January 31, 2010
January 31, 2010
The past year has been a good one for Saint Matthew, I believe. Attendance edged up slightly. We had several adult baptisms, which is one of the surest signs of congregational vitality. Two new congregational ministries got off the ground: Servanthood and Parish Health.
I’ve enjoyed my work with the congregation’s young people. The mission trip to Nashville, Tennessee, saw several youth and adults participate who hadn’t gone with us to Grand Rapids the year before. This coming year, I’m excited about our local mission “trip,” which will see us doing some of the same things locally that we have done on our trips elsewhere the past two summers.
Our youth had a better showing at the 2009 synodical Bible Bowl than at the one the year before. We had a great time. Now that the synod has cancelled this year’s bowl, we’re planning to have our own event here at Saint Matthew, involving adults as well as youth.
Participation in the Monday night group adult studies has been good. I hope that the studies have enhanced and strengthened the faith of our people, as well as being a good community outreach tool.
The prayer vigil was well-attended once more this year. I hope to do one again this Lenten season, this one of shorter duration.
One of the less exciting things I intend to work on this year with our church secretary, and the Church Council, is clean the church books. There are many whose names appear on the church rolls who have not been involved in Saint Matthew for years. We need to get a clearer picture of who Saint Matthew really is. But this is a task that has to be handled with delicacy and pastoral sensitivity.
Of course, maybe the most consequential events to happen for Saint Matthew in 2009, didn’t even happen here. Those were the two decisions taken by the Evangelical Lutheran Church in America (ELCA) churchwide assembly to allow congregations to ordain gay persons in monogamous, committed relationships and to give such relationships legitimacy. While I believe that all people should be welcome to wrestle with the reality of their sin and their need for God’s grace, I believe that these decisions are heretical departures from the teaching of Scripture and the affirmation of our Lutheran Confessions regarding the authority of God’s Word. I have attempted to provide the congregation both with the background on the Lutheran understanding of Scripture’s authority and on what Lutheran alternatives may exist for Saint Matthew as it strives to be a Biblically-faithful Lutheran congregation. Personally, I remain in confessional resistance to the stance taken by my denomination. What steps the congregation may take are entirely up to the Church Council and the people of Saint Matthew, I hope under the guidance of God’s Holy Spirit.
In recent weeks, I’ve been excited by the response to the Monday discussion group revolving around the novel, The Shack. This has been gratifying and enjoyable. So was the class I offered in the latter part of 2009 on the Holy Spirit.
In 2010, I’m looking forward to our Lenten emphasis on prayer and to Friend Day happening in May.
During the Lenten season, I’m also proposing that we designate the midweek offerings for Lutheran World Relief’s work in Haiti. This is the single-most efficient charitable organization in the world and every penny will be wisely spent.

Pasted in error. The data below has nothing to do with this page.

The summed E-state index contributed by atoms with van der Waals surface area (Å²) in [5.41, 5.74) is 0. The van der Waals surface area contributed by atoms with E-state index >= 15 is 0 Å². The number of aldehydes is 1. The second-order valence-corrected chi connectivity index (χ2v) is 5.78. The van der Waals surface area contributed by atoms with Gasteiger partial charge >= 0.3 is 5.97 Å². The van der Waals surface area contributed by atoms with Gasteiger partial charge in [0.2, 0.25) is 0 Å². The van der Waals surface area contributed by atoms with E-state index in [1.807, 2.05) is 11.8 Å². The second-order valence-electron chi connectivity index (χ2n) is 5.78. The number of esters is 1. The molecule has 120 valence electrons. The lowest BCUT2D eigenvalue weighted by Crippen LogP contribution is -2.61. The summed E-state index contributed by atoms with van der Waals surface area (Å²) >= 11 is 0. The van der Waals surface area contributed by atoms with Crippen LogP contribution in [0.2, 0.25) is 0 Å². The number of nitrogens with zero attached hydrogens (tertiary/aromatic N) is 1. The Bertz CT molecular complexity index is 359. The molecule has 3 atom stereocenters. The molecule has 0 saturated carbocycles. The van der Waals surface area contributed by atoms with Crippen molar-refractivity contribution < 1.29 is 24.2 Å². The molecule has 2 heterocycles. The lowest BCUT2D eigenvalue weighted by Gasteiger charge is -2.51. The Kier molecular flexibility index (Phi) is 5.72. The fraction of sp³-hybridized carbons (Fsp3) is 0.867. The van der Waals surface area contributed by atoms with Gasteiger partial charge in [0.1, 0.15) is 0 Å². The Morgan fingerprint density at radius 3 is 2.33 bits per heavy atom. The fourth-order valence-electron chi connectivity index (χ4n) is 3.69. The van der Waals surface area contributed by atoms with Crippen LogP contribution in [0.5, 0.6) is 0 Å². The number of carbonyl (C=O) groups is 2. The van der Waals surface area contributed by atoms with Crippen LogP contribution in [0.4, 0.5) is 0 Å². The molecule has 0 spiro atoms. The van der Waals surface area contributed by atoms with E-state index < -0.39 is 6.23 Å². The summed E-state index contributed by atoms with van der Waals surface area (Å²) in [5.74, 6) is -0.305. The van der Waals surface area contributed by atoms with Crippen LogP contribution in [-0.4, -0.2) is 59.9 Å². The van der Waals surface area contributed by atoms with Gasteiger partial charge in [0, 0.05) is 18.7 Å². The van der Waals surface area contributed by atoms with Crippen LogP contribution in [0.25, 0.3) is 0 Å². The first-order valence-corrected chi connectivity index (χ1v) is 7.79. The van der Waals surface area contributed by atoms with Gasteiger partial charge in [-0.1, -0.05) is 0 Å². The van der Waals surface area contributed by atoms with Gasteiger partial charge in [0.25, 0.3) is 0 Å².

The call of every Christian congregation is to pursue both Christ’s Great Commandment to love God and to love neighbor AND Christ’s Great Commission to make disciples. These are our calls not just collectively, but also individually.
One of my primary aims as your pastor is to do all I can to help you feel confident and committed not just to loving God and neighbor, but also to help you reach out to your spiritually disconnected friends, relatives, coworkers, and classmates so that, like you, they can follow Jesus.
If we believe, as Jesus teaches, that He is “the way, and the truth, and the life” and that no one comes to the Father except through Him, how can we withhold eternity from those around us? (One pastor has said it well, I think: “The congregation that doesn’t want to grow [by reaching out to their unchurched neighbors and friends] is telling the world to go to hell.”]
The truth confessed by Peter and John when ordered by the religious authorities in Jerusalem to stop talking about the crucified and risen Jesus has not been rescinded. The two said that they couldn’t stop speaking of Jesus and then confessed: “There is salvation in no one else, for there is no other name under heaven given among mortals by which we must be saved” (Acts 4:12).
Nothing will do more to enliven and uplift the life of our community than for all people to have a faith relationship with Jesus Christ. He is the only One Who gives those with faith in Him relationship with God, forgiveness, and eternity. Jesus transforms lives forever and He has commissioned you and me to share Him and His transforming gospel with everyone.
I pray that 2010 will be a year when our commitment to the Great Commandment and Great Commission will sink down into the everyday decisions and priorities of more and more members of Saint Matthew…including me.
God has great plans for Saint Matthew. Let’s let God have His way with us this year!
Blessings in Christ,
Pastor Mark Daniels